The familiar name blackbutt, happened due to the tree’s look after bushfire, whereby the buttress (or butt) was considerably darkened. It is also known as coastal blackbutt to differentiate it from the tableland species, New England blackbutt.
Due to its quick development and adaptability, blackbutt makes a good plantation wood. It is a commonly available commercial hardwood species in New South Wales and southern Queensland, commonly made use of for building structure.
The heartwood varies from golden yellow to pale brown, although sometimes a slight pinkish color might exist. The sapwood, which is not always easy to identify, is much paler in look and is resistant to attack by lyctid borer. Blackbutt has an even structure and typically straight grain making it appealing for indoor usage applications.
Blackbutt can be stained, painted or polished but there can be concerns with painting because of its tendency to surface check. The high extractives of mature wood can result in troubles with some adhesives, however this is much less of a concern with young regrowth wood. These extractives can also lead to staining on painted surface areas exposed to the weather condition. Blackbutt machines well however is just fair for steam flexing.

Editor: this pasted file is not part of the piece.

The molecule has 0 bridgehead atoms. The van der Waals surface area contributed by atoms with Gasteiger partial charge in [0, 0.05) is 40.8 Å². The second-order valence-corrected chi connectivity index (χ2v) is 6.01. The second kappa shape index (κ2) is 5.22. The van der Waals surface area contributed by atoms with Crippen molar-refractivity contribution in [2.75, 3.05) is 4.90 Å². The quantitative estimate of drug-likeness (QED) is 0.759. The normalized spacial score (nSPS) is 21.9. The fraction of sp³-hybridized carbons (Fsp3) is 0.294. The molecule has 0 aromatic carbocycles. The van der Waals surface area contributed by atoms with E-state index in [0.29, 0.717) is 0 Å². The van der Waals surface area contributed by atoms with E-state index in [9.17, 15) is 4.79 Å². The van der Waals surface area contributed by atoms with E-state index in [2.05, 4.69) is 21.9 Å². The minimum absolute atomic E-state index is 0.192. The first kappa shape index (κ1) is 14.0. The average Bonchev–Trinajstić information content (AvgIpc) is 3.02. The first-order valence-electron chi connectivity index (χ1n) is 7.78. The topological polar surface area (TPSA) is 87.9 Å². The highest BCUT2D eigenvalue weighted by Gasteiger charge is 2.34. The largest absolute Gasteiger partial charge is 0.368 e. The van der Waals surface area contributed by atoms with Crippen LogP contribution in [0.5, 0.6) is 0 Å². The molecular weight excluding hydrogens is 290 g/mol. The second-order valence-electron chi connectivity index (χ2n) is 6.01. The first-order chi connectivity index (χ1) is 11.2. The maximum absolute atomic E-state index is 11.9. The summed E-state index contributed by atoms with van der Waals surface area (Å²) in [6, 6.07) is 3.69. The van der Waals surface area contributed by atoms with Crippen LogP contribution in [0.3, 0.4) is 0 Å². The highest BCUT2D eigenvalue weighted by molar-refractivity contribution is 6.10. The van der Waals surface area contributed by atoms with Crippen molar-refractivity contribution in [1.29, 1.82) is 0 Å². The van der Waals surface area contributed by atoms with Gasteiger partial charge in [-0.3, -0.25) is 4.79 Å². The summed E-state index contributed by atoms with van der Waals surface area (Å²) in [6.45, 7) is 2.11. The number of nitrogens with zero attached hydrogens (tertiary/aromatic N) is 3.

Blackbutt Timber offers excellent fire resistance and is among seven hardwood timber types that was found to be appropriate by the Building Commission in Victoria for home construction in bushfire areas (granted it has a thickness greater than 18mm).
A strong, long lasting hardwood, blackbutt can be utilized for an array of structural, exterior and indoor applications including framework, decking, flooring and poles/posts.